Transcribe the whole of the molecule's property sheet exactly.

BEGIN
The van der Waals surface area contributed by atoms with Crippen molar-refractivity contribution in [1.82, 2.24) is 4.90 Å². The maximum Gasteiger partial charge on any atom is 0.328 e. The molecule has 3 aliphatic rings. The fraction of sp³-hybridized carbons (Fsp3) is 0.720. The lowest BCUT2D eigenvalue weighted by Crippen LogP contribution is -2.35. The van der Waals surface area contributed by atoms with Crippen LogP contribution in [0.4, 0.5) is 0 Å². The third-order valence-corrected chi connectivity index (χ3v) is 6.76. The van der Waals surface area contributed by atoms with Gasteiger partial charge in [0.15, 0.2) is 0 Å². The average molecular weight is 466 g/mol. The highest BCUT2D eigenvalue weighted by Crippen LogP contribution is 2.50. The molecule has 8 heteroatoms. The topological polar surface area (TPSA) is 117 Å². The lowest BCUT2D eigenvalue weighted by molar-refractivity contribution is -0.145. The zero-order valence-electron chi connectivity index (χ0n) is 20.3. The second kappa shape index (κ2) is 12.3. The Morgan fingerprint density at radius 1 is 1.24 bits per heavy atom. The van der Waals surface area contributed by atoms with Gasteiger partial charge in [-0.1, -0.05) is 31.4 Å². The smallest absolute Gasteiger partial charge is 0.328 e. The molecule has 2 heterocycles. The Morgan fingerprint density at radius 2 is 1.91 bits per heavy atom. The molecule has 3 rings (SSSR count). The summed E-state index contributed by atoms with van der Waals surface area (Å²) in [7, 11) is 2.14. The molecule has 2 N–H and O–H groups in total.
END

The van der Waals surface area contributed by atoms with Crippen molar-refractivity contribution in [1.82, 2.24) is 4.90 Å². The maximum Gasteiger partial charge on any atom is 0.328 e. The molecule has 3 aliphatic rings. The fraction of sp³-hybridized carbons (Fsp3) is 0.720. The lowest BCUT2D eigenvalue weighted by Crippen LogP contribution is -2.35. The van der Waals surface area contributed by atoms with Crippen LogP contribution in [0.4, 0.5) is 0 Å². The third-order valence-corrected chi connectivity index (χ3v) is 6.76. The van der Waals surface area contributed by atoms with Gasteiger partial charge in [0.15, 0.2) is 0 Å². The average molecular weight is 466 g/mol. The highest BCUT2D eigenvalue weighted by Crippen LogP contribution is 2.50. The molecule has 8 heteroatoms. The topological polar surface area (TPSA) is 117 Å². The lowest BCUT2D eigenvalue weighted by molar-refractivity contribution is -0.145. The zero-order valence-electron chi connectivity index (χ0n) is 20.3. The second kappa shape index (κ2) is 12.3. The Morgan fingerprint density at radius 1 is 1.24 bits per heavy atom. The van der Waals surface area contributed by atoms with Gasteiger partial charge in [-0.1, -0.05) is 31.4 Å². The smallest absolute Gasteiger partial charge is 0.328 e. The molecule has 2 heterocycles. The Morgan fingerprint density at radius 2 is 1.91 bits per heavy atom. The molecule has 3 rings (SSSR count). The summed E-state index contributed by atoms with van der Waals surface area (Å²) in [7, 11) is 2.14. The molecule has 2 N–H and O–H groups in total.